App of the Week: ArsClip 4.0

By Kshitij Sobti | Published on 30 Mar 2012
App of the Week: ArsClip 4.0

The clipboard can be rather inefficient at times, especially when you have the need to paste multiple elements between multiple applications. Sometimes you might just have dozens of things in different places that need to be copied, and then pasted, it would be convenient to just copy them all one by one, and then paste later, but there is no provision.

Copying and then pasting things one by one is no insurmountable task, but surely it is easy to see that a single clipboard that gets overwritten each time you copy something new isn’t efficient. ArsClip is a tool that gets rid of this limitation by allowing you to copy away, without worrying about each copy replacing the previous one. Instead you can access a history of all you have copied and paste any of the previous entries.

ArsClip does not override your usual copy and pasting routines, so you can be assured they still work. Rather it adds a few hotkeys that give access to additional features.

For example, by triggering a hotkey combination (By default Ctrl Shift Z), you can have a popup show that shows the history of copied content.By default it adds another shortcut to access this menu, simply keep the right-click button pressed for a short while. This popup can be navigated using the keyboard, or mouse, and then selected entry can be pasted. Quite conveniently this popup menu also indicates which application you copied something from by showing its icon next to the menu entry.

This is useful, but isn’t the extent of what ArsClip can do. ArsClip can also automatically operate on copied clipboard data. It can for example, automatically convert formatted text to plain text so it can be safely pasted on the web, and it can automatically fix URLs that have been split in multiple lines. If you copy a file, you can the option to paste the path of the file rather than the file itself.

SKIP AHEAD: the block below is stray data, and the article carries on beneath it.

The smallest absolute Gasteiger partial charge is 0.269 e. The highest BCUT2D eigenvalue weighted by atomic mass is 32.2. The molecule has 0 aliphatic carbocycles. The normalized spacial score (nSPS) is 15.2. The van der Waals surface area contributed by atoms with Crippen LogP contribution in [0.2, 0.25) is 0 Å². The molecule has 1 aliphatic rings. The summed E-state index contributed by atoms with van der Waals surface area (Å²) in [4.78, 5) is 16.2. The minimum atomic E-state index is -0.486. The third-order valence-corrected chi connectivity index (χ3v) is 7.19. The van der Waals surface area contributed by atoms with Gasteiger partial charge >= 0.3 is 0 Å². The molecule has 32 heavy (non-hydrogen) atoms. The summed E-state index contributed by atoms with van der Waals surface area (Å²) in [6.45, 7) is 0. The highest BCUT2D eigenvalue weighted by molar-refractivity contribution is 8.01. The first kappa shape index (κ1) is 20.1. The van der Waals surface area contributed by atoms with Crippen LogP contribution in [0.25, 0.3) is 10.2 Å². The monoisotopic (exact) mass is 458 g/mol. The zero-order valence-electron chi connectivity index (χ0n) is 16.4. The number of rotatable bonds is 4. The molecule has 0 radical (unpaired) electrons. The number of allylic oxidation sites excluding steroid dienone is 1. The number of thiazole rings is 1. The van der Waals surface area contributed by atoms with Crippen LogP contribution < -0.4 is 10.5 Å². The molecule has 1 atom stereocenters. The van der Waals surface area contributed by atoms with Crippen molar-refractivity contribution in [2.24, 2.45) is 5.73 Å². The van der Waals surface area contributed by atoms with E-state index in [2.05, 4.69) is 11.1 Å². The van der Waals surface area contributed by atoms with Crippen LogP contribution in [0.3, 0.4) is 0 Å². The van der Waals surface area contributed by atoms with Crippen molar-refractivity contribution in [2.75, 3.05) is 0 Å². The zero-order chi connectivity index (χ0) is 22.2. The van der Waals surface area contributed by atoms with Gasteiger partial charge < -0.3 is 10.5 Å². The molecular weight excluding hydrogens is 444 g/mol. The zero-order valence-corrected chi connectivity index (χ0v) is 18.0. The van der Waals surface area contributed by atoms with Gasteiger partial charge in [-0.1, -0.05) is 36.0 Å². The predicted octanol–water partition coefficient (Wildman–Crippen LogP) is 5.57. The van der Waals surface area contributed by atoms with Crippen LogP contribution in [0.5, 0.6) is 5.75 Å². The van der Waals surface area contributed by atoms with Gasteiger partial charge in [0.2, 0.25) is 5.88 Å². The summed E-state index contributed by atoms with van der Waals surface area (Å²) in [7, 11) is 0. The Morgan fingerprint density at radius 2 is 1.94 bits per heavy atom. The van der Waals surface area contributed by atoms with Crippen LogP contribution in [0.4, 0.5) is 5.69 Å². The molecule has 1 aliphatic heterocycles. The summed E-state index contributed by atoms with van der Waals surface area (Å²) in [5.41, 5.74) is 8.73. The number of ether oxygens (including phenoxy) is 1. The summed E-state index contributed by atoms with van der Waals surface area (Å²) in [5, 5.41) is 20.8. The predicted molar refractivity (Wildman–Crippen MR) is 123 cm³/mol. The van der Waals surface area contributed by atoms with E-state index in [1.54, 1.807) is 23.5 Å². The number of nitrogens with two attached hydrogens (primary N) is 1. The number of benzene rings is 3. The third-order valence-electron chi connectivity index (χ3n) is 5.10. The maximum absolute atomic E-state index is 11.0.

The applications itself is quite configurable. The popup that appears when you keep the right mouse button pressed, or if you use the hotkey, can be configured to your requirements. You can pick which items should be displayed, in the popup so you can get to where you want faster. If you have certain elements of the popup menu “disabled” they don’t go away, they are just hidden, and can be shown again by clicking on the option to expand the menu. This way you can have common operations promoted, but not at the cost of losing functionality for rarely-used features.

The popup menu itself can be edited at runtime; you can remove entries, more them around, or mark entries as permanent. Normally ArsClip stores the last 15 copied items — this number is configurable as well — however permanent clipboard entries are, as you might have guessed, permanent. You can create groups of permanent entries to keep things organized.

ArsClip can also be configured on a per-application basis. It support a number of methods for pasting text, including simply emulating it being typed. Some methods work better in some applications, for example, console windows require a different method of pasting. You can configure this behaviour depending on the application you are using, and you can optionally turn off clipboard monitoring and right click triggering of the popup menu on some applications. You can even turn on or off permanent clipboard groups based on applications. For example, you can configure it to show only a group of code snippets when you are using your IDE or other code editing software. These snippets likely won’t be as useful elsewhere.

ArsClip is a free software, and in a single 1.2MB bundle it includes the software, a portable version and its source code — the source code is only licensed for personal use though. You can download the latest version from the author’s website and can see some of the new features in the latest version in the video below:

Kshitij Sobti



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